It’s almost summer and the art at Jansen Art Center has never been hotter.
The Lynden venue, with galleries, studio workspace and a concert chamber, begins its summer hours on May 26, providing more time for people to enjoy classes in ceramics, dance, jewelry, music, painting and textiles. And, for the time first, the center will offer “Kids: Do Art!” as a summer camp, June 22-26.
Activity at the center is growing; 198 people participated in classes the last three months of last year, a jump of nearly 74 percent compared to the same period a year earlier.
“It’s special to walk in here and see gorgeous art and see people discover the artistic spirit in themselves,” says Zac Graham, the center’s director. “That excitement is contagious.”
Jansen’s summer juried art exhibit, with a variety of media for sale, opens June 4 and runs for three months.
Also, “The Cup Show,” a juried display and sale of handcrafted ceramics that includes coffee mugs, teacups and more, opens June 4 and runs for two months.
And an exhibit featuring raspberry-theme works, including paintings, photographs and three-dimensional pieces, will run June 4 through July 31, which overlaps Lynden’s Northwest Raspberry Festival, July 17-18.
Along with classes and exhibits, the center offers free live music from noon to 1 p.m. Wednesdays and 5:30 to 7:30 p.m. Thursdays, with regional musicians performing jazz, new wave, country, blues and other genres.
“The drive up Hannegan (from Bellingham) during long summer days is beautiful,” says Lindsey McGuirk, the center’s marketing director. “People are surprised by the physical space, how big it is, and how beautiful.”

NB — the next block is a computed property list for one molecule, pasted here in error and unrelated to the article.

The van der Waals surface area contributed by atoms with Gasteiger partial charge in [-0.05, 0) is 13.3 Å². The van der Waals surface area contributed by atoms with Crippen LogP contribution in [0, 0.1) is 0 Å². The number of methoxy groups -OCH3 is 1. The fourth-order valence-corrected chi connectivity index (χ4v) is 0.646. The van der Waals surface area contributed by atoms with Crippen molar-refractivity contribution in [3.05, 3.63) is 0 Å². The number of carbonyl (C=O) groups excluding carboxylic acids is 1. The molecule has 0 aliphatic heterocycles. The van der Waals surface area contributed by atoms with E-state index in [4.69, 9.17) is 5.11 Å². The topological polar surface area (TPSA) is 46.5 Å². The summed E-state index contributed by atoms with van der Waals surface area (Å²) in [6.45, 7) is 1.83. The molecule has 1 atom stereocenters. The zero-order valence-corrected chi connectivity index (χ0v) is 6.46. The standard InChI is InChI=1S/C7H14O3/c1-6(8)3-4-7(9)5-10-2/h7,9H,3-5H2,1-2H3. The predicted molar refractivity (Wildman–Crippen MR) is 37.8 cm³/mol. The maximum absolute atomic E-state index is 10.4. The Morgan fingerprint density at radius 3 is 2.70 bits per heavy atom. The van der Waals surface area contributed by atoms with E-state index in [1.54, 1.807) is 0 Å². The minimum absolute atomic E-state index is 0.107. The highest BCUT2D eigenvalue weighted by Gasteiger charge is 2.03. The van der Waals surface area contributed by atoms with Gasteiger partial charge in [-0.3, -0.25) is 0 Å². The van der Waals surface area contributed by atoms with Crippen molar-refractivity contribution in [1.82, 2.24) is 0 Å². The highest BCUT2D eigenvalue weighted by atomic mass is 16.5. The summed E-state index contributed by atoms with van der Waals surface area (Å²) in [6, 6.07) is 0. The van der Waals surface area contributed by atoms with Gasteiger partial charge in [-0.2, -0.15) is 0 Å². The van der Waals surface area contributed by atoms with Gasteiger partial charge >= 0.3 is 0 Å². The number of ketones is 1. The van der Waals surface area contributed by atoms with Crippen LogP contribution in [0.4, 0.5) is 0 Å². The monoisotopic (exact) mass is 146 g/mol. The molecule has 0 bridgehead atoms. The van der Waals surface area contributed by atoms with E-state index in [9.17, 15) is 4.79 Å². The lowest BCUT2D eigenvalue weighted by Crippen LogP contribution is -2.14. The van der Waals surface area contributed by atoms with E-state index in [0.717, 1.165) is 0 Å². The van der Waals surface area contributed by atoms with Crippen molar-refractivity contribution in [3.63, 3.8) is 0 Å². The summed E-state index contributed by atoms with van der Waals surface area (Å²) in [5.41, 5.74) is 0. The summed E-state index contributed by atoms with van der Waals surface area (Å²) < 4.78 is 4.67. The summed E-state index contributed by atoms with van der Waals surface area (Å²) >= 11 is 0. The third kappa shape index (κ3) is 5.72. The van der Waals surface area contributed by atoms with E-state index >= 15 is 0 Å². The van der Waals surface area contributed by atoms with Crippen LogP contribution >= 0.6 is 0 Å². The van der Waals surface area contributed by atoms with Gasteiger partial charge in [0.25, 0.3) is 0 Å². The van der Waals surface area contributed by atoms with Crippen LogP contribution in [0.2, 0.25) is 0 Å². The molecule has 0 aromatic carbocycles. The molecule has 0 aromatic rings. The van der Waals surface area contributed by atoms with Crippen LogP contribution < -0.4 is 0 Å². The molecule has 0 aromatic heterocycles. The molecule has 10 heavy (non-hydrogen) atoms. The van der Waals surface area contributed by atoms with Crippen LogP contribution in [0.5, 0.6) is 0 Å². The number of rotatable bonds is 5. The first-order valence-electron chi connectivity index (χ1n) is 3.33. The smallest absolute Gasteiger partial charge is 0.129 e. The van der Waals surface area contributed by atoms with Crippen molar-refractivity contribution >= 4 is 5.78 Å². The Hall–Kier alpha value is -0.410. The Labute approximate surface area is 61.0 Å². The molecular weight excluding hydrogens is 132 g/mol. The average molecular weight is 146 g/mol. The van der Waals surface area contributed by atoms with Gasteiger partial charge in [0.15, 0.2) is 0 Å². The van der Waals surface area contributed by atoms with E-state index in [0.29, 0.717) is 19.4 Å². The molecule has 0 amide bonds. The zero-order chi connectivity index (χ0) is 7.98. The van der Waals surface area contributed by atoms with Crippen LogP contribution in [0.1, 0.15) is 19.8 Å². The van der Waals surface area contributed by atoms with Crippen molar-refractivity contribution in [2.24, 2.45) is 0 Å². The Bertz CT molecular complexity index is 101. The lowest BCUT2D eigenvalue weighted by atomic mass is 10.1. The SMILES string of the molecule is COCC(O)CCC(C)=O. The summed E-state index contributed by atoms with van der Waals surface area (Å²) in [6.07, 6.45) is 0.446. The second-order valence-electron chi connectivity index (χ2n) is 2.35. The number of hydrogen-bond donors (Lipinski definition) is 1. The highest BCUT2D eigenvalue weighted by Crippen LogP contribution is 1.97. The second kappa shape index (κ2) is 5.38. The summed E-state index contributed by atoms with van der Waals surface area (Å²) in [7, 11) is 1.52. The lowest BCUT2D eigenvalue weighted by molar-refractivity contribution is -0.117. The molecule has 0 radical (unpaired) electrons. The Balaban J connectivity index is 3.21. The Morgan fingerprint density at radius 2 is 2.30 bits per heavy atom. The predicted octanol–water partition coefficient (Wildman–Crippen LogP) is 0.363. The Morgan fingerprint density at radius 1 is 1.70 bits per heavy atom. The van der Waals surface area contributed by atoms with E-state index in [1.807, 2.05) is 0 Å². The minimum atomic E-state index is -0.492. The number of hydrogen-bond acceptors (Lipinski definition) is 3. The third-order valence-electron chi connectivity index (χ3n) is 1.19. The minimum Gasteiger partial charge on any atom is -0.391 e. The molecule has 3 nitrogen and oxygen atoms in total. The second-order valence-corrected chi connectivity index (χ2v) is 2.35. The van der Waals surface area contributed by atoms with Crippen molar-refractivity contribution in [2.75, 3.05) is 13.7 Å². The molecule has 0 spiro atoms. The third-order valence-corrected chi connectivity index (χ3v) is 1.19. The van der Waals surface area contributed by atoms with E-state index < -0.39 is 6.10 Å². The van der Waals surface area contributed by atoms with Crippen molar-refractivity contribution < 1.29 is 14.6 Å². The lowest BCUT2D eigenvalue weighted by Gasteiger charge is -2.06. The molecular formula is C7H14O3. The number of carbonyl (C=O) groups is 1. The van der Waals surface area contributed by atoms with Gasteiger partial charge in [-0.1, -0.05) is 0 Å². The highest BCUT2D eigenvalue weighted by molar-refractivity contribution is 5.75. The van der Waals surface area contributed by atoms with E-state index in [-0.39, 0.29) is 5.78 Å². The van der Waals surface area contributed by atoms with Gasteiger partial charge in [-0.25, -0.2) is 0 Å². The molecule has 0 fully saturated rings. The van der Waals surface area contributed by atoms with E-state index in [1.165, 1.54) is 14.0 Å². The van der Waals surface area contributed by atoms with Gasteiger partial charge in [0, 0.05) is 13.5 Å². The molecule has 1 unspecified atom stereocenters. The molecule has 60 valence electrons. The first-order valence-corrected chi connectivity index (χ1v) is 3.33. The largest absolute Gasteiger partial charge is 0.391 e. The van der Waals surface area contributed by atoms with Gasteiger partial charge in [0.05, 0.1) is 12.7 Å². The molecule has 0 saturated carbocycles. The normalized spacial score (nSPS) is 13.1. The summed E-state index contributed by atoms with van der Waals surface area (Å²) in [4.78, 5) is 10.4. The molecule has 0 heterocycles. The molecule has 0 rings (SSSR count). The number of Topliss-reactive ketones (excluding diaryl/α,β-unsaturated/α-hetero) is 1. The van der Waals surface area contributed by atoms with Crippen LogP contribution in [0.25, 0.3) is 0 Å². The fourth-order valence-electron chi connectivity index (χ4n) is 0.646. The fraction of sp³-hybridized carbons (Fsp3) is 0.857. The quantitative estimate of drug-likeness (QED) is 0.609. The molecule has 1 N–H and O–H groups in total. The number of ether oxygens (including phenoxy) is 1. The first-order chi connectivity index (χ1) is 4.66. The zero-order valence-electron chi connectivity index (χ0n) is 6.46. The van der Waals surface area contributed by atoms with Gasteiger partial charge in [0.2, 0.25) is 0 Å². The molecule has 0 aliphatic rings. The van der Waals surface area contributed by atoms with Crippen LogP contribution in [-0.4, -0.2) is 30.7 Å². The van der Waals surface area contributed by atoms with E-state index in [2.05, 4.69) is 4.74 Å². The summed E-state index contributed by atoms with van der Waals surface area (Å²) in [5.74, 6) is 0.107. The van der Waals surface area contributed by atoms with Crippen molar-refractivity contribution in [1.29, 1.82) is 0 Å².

Jansen Art Center held its grand opening in August 2012 in spaces formerly occupied by Lynden’s City Hall and fire station. In the former fire department space, the Firehall Café now offers sandwiches, soups and salads, along with regional wines and Kulshan Brewing beer. In the summer, the café adds 20 patio seats, with a view of Mount Baker, to its usual 60-seat capacity.
All of center’s gallery spaces, as well as the café, piano lounge and the 110-seat Chamber Hall – which formerly housed City Council meetings and now is home to a Schimmel concert grand piano – are available to rent.
A foundation started by Whatcom County couple Eleanor and Henry “Hank” Jansen agreed to renovate the space if the city of Lynden agreed to gift the old City Hall to the foundation. Hank Jansen turned Lynden Transport, a local company, into Lynden Inc., a worldwide transportation company. Eleanor Jansen was a weaver and civic volunteer.
The renovation preserved jail cells in the City Hall basement.
“People have memories here, including a few who sat in the jail cells when they were 16 and had their parents come get them,” Graham says. “But I won’t name names!”